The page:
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Facebook has removed hundreds more Russian troll accounts

Most were geared towards Russian-speaking individuals.
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PA Images via Getty Images

Throughout investigations into Russia-backed efforts to sow political discord in the US during the last presidential election, US officials have said that the Internet Research Agency (IRA) played a major role. Last month, the US Department of the Treasury instituted sanctions on the IRA and 13 individuals who are believed to have assisted the Russian group in some way. In February, a federal jury indicted 13 Russian nationals connected with the IRA on various charges related to alleged efforts to interfere with the US election. Facebook has been working to remove all IRA-produced content from its platform and today it took down 70 Facebook accounts, 65 Instagram accounts and 138 Facebook Pages all believed to be controlled by the group.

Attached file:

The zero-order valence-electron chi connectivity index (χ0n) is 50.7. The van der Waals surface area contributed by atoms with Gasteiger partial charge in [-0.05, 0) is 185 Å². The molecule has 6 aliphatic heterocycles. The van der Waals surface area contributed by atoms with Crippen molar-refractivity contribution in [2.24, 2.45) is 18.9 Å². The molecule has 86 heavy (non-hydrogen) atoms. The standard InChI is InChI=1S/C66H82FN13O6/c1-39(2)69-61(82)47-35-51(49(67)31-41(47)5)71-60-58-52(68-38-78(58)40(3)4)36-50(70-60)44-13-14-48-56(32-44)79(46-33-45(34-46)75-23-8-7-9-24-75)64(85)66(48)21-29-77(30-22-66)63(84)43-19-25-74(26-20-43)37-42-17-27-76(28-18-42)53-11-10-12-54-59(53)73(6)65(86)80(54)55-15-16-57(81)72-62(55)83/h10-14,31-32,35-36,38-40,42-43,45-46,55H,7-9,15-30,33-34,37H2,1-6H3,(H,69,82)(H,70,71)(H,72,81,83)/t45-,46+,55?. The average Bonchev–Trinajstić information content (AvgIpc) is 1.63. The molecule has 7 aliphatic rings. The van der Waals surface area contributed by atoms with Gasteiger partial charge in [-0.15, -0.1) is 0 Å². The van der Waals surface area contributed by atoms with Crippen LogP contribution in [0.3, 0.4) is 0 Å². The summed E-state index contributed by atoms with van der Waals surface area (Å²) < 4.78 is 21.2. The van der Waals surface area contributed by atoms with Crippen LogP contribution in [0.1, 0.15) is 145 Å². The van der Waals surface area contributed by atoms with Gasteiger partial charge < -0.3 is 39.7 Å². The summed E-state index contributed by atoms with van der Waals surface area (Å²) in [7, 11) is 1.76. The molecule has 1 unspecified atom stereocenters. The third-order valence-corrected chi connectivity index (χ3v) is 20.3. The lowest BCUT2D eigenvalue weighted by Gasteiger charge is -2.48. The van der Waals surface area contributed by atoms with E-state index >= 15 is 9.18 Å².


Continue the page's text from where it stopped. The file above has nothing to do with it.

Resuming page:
Of those accounts and Pages, Facebook says around 95 percent were written in Russian and were targeted towards Russian-speaking individuals in countries like Russia, Azerbaijan, Uzbekistan and Ukraine. "The IRA has repeatedly used complex networks of inauthentic accounts to deceive and manipulate people who use Facebook, including before, during and after the 2016 US presidential elections," Facebook said today. "It's why we don't want them on Facebook. We removed this latest set of Pages and accounts solely because they were controlled by the IRA -- not based on the content."

In a post today, Facebook CEO Mark Zuckerberg said that some of the accounts belonged to Russian news organizations that Facebook believes are controlled by the IRA. Around one million people followed at least one of the now removed Facebook accounts while approximately 493,000 followed at least one of the Instagram accounts.

Last year, Facebook began letting its users know if they followed Pages created by the IRA. Twitter and Tumblr have also been letting users know if they interacted with any IRA content. Facebook says it will soon update its Help Center tool so users can see if they liked or followed any of the newly removed Pages.

In a statement about the announcement, Senator Mark Warner said he was glad Facebook was continuing to address IRA activity but added that he also expects the company to work with Congress on updating laws "to better protect our democracy in the future."

Images: Facebook

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